Don’t listen to your peers who have been fed the same anti-family pablum. Tune out the media and pop culture that tell you wanting marriage and family constitutes settling for a lesser life. Instead, quietly examine your own mind and prioritize the kind of life you want. Embrace the truth that you are enough without having to prove your worth to anyone by attaining a certain pedigree. If you choose calm over chaos, pick a flexible career that will allow you to stop working when you have children or scale back. Convinced it’s impossible to live on one salary for a time? Venker demonstrates how. If for nothing else, read this book for the disturbing facts about children and day care. 

She reiterates that men and women are different. Women’s bodies bear babies. Hormones produce differences between the sexes in their brains and behaviors. Placing career achievement first creates a domino effect that shrinks the fertility window for women along with the pool of marriageable men. How sad that young women have to be educated about these basics!  

But Venker notes the most important step is choosing the right guy in the first place. A steady, dependable earner who respects a woman’s value. Beware of those co-opted by the culture and raised without strong male role models. Venker points out, rightly, that many young men and women are children of divorce, thereby lacking good role models for achieving a long-term marriage. There’s even a chapter on dating. 

“Whom you marry and how that marriage fares will have more effect on your happiness and well-being than anything else you can do,” Venker emphasizes. Indeed, as Brad Wilcox points out in his groundbreaking new book Get Married, the combination of marriage and motherhood correlates to far higher rates of happiness for women than remaining single. And as for the career factor? Married women are wealthier, too! 

An “uh-oh” fired in my head. Despite my age and background, I recognized some parts of myself among the women in Venker’s scenarios and found myself ticking off a fair number of worthy men I’d spurned during college and law school. 

I’d never choose differently if it meant I couldn’t have my daughters, but otherwise, where I had gone wrong? I’d been the first female in my family to attend college, but my family hadn’t educated me about men, either. Sure, I saw examples of what the other women in my family had done—marriage, babies, and part-time, non-professional jobs. They didn’t knock their own choices or coach me to reach for career stars instead. Looking back, I suppose the culture had an outsized influence. I’d read, too, that women were giving birth later in life, so I know I figured I had all the time in the world for whatever I wanted. I was placed on the academic track in school. My thirst for books and knowledge has always been great, and books promised a wide world beyond my small-town upbringing.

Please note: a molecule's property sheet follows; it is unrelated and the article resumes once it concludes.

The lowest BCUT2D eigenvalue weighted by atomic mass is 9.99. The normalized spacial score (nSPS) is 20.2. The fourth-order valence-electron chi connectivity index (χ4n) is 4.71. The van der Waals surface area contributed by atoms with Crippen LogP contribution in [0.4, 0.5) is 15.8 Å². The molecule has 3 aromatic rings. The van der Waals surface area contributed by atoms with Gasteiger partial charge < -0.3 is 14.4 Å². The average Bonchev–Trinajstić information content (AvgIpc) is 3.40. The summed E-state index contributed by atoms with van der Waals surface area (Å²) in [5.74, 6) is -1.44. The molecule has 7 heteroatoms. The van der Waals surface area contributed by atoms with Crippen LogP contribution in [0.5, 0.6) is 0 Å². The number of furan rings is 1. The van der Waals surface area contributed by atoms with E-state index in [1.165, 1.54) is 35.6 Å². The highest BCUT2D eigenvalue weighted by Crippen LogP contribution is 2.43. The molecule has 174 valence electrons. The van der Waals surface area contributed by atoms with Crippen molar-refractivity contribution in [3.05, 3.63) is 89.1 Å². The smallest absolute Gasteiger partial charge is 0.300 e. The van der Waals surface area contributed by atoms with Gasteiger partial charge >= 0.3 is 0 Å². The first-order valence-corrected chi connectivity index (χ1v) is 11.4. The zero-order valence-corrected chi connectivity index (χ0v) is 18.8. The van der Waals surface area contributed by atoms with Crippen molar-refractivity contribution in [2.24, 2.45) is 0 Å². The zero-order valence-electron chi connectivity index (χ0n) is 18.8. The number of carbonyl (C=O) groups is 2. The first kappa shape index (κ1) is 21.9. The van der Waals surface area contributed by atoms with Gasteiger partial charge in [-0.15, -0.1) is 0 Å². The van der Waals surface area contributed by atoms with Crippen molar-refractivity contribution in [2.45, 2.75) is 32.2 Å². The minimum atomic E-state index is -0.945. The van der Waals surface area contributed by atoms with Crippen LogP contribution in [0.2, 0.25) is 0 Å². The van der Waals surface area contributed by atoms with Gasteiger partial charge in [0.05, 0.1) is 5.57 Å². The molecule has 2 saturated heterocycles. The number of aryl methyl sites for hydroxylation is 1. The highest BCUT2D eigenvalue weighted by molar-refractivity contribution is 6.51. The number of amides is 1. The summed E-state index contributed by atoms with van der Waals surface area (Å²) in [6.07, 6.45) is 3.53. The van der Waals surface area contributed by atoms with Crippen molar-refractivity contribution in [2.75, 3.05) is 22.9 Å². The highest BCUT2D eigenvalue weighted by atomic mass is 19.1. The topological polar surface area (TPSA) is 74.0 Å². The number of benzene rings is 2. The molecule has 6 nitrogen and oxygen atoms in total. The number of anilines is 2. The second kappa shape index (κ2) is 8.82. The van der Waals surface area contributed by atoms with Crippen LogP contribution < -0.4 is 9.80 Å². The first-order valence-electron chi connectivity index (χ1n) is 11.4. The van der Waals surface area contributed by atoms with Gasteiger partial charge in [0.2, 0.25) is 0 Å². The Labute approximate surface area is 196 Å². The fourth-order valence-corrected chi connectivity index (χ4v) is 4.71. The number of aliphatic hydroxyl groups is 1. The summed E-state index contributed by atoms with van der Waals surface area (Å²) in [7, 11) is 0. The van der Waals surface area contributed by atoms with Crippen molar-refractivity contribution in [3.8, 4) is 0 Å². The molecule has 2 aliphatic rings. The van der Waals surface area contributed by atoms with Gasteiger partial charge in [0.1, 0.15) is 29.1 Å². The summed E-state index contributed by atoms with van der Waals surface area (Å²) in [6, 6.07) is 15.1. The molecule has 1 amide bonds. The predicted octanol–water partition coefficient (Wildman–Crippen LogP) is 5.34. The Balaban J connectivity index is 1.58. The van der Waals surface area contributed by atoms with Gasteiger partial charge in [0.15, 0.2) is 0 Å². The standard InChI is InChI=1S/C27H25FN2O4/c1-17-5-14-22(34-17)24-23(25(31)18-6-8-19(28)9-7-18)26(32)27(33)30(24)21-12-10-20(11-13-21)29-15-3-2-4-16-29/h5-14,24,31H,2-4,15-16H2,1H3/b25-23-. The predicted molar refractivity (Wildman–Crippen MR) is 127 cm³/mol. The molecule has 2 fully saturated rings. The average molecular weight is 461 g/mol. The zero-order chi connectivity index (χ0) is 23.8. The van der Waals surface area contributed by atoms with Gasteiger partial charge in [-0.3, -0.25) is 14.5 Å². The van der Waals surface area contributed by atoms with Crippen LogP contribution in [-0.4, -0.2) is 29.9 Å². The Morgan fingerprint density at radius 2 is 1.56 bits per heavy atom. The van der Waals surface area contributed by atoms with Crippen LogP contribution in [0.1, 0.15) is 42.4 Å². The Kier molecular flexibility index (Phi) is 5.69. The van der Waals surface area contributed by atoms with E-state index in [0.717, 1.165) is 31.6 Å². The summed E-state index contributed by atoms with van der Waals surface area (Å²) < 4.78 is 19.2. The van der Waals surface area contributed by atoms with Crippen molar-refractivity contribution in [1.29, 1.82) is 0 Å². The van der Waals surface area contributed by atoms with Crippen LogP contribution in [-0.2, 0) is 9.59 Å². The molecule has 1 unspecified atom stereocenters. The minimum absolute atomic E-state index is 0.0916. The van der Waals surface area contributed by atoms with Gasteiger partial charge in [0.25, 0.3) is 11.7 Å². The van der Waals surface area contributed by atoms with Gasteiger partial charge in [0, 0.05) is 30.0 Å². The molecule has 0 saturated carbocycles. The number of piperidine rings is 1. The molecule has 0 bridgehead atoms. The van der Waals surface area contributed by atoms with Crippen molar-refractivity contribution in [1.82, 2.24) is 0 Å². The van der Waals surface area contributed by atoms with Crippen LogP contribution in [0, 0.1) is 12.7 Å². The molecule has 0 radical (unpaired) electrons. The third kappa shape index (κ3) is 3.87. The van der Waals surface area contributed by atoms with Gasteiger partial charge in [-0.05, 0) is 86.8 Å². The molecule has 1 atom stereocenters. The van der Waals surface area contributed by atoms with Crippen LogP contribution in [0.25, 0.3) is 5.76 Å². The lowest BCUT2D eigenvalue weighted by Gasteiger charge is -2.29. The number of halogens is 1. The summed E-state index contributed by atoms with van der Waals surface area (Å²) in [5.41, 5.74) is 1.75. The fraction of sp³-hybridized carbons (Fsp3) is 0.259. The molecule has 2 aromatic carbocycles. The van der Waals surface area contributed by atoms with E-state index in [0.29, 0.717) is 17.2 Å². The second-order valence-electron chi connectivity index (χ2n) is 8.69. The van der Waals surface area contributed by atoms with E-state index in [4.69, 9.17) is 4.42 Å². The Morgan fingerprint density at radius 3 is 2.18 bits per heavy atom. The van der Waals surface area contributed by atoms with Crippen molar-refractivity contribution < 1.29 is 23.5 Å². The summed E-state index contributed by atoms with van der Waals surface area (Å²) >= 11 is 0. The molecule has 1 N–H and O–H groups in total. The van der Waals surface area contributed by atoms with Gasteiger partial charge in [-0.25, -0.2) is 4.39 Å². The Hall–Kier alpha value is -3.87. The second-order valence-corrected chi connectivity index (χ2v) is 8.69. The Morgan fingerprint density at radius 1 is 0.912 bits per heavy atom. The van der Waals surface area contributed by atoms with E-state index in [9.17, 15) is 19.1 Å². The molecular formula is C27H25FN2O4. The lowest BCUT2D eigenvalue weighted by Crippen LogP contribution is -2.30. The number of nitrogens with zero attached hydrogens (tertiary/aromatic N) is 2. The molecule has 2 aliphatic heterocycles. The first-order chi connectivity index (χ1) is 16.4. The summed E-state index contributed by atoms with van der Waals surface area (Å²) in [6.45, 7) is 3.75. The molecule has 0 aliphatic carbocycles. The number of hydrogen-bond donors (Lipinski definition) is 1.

And yet isn’t that always the way of the young? If I’d had Venker’s book in hand back then, would I have charted a different course? I’m not sure. I was hard-headed. I hope the women of today who she’s writing to at least take the time to pause. The realities and the culture have changed dramatically since the 1970s and 1980s. I like to think I’d want a friend like Venker now. 

If you did things backwards in your 20s, Venker assures you that you’re not doomed. Nor is she some raging right-winger telling women to go back to the kitchen, barefoot and pregnant. Most of her advice comes down to this: “You are normal for wanting a life that prioritizes love and family. Being successful in a career field is a perfectly fine goal, but perspective is sorely needed. It is normal to want to nurture. And it’s enough.” After all, she’s a successful career woman, wife, and mother. 

I did things backwards, too. But I like to think that I did some things right. When I first held my eldest in my arms, a switch flipped in my brain. I knew instantly that I could no longer work at a job that often had me coming home close to midnight. So I quit and found part-time work. When that got to be too much with a second child and required travel, I became a full-time stay-at-home mom, a decision I’ve never regretted even though it cost me in family court.

Although Baby Boomers are not her intended audience, I think older moms who want to help their daughters prioritize love and marriage will find Venker’s book valuable. Perhaps one day she’ll also write another one for older moms who lost their way.

Beverly Willett is a former lawyer, author of Disassembly Required: A Memoir of Midlife Resurrection, and the co-founder of the Coalition for Divorce Reform.